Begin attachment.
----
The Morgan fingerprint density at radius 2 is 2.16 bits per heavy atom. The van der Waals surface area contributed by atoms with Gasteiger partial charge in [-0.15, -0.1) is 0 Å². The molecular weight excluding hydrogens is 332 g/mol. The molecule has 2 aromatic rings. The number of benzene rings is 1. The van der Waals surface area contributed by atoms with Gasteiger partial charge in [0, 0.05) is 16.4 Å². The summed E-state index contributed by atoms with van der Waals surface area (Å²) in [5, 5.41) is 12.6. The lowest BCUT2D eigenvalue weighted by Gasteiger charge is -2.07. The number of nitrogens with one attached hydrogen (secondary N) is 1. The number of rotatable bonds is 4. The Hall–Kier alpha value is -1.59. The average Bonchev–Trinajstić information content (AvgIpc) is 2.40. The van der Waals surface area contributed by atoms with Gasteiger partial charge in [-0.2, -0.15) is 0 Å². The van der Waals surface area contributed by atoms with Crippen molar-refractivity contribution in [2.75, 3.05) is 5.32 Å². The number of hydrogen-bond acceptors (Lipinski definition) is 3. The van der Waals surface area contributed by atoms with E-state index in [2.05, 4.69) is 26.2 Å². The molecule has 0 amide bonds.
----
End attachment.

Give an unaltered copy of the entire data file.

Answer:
The Morgan fingerprint density at radius 2 is 2.16 bits per heavy atom. The van der Waals surface area contributed by atoms with Gasteiger partial charge in [-0.15, -0.1) is 0 Å². The molecular weight excluding hydrogens is 332 g/mol. The molecule has 2 aromatic rings. The number of benzene rings is 1. The van der Waals surface area contributed by atoms with Gasteiger partial charge in [0, 0.05) is 16.4 Å². The summed E-state index contributed by atoms with van der Waals surface area (Å²) in [5, 5.41) is 12.6. The lowest BCUT2D eigenvalue weighted by Gasteiger charge is -2.07. The number of nitrogens with one attached hydrogen (secondary N) is 1. The number of rotatable bonds is 4. The Hall–Kier alpha value is -1.59. The average Bonchev–Trinajstić information content (AvgIpc) is 2.40. The van der Waals surface area contributed by atoms with Gasteiger partial charge in [-0.2, -0.15) is 0 Å². The van der Waals surface area contributed by atoms with Crippen molar-refractivity contribution in [2.75, 3.05) is 5.32 Å². The number of hydrogen-bond acceptors (Lipinski definition) is 3. The van der Waals surface area contributed by atoms with E-state index in [2.05, 4.69) is 26.2 Å². The molecule has 0 amide bonds.